peace,
melanie

 

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Living the Covenant

 

How do we covenant with those new to faith?

How do we covenant with those new to faith?

It is always good to revisit this prayer from John Wesley each year.  There is a sense of beginnings and renewal in the world for those few suspended moments as we begin a new year. The task for us is keeping our commitments. How do we keep these commitments as followers, apprentices of Christ as leaders of the church? Discipleship has always come at a cost, and in this day and time of the 24-hour news cycle where we are no longer the holders of information, and where media and technology give each of us access to anything we can dream, discipleship becomes more difficult to live out and to share with those who are seeking. And more difficult for us as followers.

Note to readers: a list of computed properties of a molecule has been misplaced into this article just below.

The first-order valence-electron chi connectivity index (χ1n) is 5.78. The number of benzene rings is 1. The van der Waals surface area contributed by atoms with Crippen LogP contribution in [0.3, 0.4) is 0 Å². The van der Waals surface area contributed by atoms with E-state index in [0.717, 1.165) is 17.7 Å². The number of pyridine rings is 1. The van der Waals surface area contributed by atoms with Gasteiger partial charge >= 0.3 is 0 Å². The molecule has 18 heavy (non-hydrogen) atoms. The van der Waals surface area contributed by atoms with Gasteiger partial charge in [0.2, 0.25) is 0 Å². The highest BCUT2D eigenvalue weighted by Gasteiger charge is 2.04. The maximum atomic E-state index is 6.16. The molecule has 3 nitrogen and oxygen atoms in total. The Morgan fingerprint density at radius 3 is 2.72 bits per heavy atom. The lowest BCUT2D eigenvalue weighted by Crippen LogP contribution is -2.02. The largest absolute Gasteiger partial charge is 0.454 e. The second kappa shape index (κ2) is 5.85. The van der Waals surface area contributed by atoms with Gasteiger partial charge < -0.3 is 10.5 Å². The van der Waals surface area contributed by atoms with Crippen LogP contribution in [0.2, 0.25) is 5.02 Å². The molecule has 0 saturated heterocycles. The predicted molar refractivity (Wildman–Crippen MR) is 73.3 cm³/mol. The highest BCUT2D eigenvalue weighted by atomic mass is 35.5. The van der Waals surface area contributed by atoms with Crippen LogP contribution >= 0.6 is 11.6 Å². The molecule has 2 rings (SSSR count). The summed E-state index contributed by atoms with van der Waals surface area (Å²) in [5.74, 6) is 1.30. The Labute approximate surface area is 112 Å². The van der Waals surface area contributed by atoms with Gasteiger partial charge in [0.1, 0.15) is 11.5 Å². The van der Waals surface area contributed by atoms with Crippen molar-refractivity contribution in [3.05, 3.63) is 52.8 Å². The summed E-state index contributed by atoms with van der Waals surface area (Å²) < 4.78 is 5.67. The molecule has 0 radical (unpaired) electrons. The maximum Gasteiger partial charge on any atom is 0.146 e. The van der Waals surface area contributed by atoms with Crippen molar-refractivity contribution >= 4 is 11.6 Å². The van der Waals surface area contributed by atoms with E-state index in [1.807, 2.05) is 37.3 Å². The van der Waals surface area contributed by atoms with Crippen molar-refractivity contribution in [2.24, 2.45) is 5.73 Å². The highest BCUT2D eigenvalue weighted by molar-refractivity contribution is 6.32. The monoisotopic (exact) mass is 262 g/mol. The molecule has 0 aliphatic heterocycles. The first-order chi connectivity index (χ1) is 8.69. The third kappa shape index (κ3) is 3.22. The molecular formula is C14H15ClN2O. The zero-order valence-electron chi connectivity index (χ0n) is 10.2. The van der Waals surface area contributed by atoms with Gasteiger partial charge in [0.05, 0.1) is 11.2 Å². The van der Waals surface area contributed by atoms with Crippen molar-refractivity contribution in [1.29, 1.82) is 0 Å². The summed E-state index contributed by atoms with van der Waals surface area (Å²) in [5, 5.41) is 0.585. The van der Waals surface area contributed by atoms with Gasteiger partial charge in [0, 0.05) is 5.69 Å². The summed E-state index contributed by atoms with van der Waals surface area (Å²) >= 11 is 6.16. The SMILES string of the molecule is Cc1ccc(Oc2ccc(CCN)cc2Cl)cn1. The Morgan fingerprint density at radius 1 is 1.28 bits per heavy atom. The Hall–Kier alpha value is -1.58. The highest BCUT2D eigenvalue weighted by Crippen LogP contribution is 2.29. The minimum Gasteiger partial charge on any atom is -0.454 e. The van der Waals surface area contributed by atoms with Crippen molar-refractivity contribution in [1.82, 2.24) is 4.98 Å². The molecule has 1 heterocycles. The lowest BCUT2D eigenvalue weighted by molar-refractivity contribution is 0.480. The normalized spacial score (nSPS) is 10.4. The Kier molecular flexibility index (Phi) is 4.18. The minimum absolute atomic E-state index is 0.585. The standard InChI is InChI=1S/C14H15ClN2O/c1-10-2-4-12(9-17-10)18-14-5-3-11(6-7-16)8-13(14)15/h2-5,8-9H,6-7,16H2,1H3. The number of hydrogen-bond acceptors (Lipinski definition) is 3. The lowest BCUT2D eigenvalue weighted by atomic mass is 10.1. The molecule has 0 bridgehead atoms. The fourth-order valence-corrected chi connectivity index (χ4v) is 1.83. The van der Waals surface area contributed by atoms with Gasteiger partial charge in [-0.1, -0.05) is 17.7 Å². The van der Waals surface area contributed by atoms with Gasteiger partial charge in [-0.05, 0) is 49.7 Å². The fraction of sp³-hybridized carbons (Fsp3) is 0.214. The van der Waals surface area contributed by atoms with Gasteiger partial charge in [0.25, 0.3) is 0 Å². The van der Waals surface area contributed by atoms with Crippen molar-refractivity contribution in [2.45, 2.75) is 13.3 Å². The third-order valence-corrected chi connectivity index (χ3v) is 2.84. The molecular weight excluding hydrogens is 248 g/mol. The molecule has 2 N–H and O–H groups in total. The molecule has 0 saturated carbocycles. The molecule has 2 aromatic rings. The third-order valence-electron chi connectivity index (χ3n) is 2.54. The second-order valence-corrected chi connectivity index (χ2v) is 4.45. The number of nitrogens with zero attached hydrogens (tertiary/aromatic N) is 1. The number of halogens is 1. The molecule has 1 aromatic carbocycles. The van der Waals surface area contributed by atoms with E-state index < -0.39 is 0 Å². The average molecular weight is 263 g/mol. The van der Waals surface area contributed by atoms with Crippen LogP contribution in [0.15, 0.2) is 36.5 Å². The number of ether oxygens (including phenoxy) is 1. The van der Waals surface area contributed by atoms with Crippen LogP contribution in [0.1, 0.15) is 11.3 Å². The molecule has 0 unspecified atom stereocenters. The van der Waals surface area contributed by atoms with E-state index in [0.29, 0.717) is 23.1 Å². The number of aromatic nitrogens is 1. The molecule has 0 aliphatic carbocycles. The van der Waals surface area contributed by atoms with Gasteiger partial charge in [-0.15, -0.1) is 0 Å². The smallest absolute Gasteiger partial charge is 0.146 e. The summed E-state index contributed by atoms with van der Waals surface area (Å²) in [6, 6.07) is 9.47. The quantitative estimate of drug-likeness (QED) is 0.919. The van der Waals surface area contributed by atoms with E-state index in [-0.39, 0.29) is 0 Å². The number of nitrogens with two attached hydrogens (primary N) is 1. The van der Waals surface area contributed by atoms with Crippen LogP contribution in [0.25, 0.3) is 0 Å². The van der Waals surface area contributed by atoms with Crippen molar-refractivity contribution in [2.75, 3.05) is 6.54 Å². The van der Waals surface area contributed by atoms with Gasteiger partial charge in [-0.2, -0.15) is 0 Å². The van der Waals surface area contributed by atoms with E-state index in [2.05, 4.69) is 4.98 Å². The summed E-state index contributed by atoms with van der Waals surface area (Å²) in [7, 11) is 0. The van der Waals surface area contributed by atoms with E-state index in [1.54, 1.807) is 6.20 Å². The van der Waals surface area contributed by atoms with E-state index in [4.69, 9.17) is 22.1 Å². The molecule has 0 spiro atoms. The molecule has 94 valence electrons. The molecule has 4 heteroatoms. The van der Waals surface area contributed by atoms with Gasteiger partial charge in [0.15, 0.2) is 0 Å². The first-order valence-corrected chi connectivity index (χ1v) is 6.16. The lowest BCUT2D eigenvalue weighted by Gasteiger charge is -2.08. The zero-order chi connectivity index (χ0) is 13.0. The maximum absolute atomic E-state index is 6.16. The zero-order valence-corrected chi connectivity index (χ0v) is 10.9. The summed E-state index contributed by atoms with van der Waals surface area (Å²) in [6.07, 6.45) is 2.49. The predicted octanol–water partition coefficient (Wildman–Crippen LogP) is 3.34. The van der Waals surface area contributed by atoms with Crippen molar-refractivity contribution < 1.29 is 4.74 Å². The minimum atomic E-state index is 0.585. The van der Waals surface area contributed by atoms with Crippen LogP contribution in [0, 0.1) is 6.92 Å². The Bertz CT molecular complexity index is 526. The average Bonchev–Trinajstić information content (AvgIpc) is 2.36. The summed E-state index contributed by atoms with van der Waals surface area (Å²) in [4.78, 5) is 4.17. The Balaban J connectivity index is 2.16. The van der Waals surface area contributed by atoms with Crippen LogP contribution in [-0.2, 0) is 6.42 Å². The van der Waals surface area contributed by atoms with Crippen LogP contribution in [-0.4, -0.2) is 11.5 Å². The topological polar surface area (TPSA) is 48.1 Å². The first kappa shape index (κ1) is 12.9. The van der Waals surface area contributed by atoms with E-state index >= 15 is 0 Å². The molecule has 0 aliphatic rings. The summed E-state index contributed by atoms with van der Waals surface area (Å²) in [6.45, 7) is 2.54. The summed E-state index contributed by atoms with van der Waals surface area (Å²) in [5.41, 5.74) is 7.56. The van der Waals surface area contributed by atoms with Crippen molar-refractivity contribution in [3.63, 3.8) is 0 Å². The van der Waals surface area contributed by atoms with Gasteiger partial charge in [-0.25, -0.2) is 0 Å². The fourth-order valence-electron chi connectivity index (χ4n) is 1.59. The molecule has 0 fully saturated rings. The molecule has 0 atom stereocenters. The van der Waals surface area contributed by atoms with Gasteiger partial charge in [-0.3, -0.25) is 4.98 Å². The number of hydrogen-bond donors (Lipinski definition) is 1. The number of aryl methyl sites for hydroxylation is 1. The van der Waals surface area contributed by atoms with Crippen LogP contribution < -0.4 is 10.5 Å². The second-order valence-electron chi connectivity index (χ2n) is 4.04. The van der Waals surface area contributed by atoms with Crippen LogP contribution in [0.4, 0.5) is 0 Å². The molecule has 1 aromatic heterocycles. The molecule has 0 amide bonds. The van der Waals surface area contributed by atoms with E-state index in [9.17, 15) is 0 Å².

But Discipleship is a necessary way of living if we are to call ourselves followers of Jesus Christ. God is always creating a new thing in us. It is up to us to use the gifts that God gave us to live into and share God with one another. AND It is never too early.

Our children, at their youngest, are trying to figure out what to trust. Since they do not yet have the ability to speak or understand words, it is our actions that help them to know who loves them and who does not. We may say to an infant that we love him, but if we do not feed him, hold him, change him, cuddle him, laugh and play with him, soothe him when he is hurting, nor look into his eyes, then that baby knows we do not love him.

He seeks love and comfort wherever he can find it, just like those who walk through the doors of the church for the first time, or those we encounter in our work out in the community. Our covenant with God must go beyond words and planning meetings. It is our actions that speak the loudest. Let us, by our actions, live into our covenant with God.

 

peace,
melanie